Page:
I thought about the cats that come to the clinic in filthy carriers. Those are the ones that are usually always the worse off. The owners have just given up; thinking, perhaps, that things will work out all on their own. The pets aren't worth the effort anymore. They've lost their value over the years. I don't want to be that person. I needed to remind myself of what I have and remember how much I appreciate the things that I've worked for. At one time, my car was a new car and someone was excited about it. It's seen better days but it's still serviceable. It was the same with the house and the porch.
It's all dolled up with new jewelry. I'm still playing with Photoshop so please bear with me through this stage of unconventional photo processing. Ironically, using Photoshop doesn't make me want to take more photos, it makes me want to start painting.
Her wings were still new to her. She tried so desperately to escape the far corner of the coop that she gave the appearance of having been injured. I lifted her gently, checking each of her fragile parts - legs, neck, wings - then placed her into the
quarantine kennel where she sat atop the straw, blinking and stunned. She rested and gathered her resolve. When I unlatched the door next, she judged the opening correctly and quickly flew past me, the tip of her wing brushing my cheek ever so lightly as she lit upward. She kept aloft at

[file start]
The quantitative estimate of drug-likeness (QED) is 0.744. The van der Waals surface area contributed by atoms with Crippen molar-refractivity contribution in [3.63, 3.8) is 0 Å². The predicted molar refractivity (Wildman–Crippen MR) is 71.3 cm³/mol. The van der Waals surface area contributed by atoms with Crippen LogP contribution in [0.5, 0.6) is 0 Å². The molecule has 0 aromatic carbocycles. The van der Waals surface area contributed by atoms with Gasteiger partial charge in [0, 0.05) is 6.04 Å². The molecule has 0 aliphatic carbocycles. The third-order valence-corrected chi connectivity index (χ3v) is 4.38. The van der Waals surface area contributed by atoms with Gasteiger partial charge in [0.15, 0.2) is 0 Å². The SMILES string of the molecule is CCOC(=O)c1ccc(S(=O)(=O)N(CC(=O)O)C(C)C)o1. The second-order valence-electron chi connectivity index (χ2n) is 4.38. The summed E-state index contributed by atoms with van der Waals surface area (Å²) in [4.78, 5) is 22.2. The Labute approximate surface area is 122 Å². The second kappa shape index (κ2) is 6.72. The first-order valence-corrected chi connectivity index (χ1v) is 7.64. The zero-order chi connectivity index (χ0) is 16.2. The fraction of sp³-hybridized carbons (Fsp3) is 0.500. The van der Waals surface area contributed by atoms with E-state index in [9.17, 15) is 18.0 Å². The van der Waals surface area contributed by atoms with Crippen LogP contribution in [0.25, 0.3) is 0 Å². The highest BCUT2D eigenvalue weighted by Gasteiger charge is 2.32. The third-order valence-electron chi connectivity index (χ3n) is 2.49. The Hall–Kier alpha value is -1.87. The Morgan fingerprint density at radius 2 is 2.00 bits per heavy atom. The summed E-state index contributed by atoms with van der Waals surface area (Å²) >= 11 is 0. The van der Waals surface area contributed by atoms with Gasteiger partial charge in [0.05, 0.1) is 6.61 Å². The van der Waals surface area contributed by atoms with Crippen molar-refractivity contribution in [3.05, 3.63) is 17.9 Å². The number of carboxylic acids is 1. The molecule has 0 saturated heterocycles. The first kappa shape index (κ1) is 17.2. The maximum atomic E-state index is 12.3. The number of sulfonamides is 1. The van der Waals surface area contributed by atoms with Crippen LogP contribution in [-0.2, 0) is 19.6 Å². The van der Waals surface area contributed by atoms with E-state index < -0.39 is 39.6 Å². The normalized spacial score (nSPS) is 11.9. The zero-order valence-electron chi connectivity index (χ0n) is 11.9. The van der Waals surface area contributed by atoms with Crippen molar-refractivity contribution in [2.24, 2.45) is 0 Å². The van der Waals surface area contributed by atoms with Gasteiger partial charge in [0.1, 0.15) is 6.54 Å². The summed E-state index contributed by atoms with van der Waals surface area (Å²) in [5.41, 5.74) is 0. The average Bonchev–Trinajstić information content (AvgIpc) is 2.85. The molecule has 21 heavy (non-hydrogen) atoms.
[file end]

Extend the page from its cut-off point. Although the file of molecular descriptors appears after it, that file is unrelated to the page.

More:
about shoulder height, enough to make it into the criss-crossed
branches of the trees where she rested again for a brief moment before moving
Sunday, April 28th. We want to remember that date. It's the day that I planted the watermelon seeds in the center of the big bed. It was a risky endeavor, one that I didn't take lightly. I planted the Moon & Stars variety last year to great disappointment. We didn't get a single good watermelon. I think only three formed and one was edible. At least the chickens found it edible.
The thing about watermelons is that they take up space, both in the garden and in the shopping cart. They demand it. Have you ever had one of those things rolling around in your cart as you navigate through the market threatening to crush the bread? You have to anchor it between a half gallon of milk and the toilet paper.
As far as space goes, I have little of it to give away. I went back and forth this year whether to plant the melons in the big bed and forego the squash or give the melons an entire 4x4 to themselves. Two years ago I grew cantaloupe in a 4x4, the one nearest the house. The cantaloupe vine grew beautifully and the melons were delicious. I am hoping that these little Sugar Babies produce at least one unforgettable summer melon.
Decision making in the garden never gets easier, no matter how many springs and summers come to pass. I still have a 4x4 reserved for either cucumbers or basil. I'm leaning towards basil with a few zinnias planted in the center for height. But that means just saying no to pumpkin and zucchini and eggplant. I need more space which means I need a tiller or a stronger back. I need to dig and sift and amend. It's a lot like life, the garden. Work it out there, in your garden beds, and your good to go.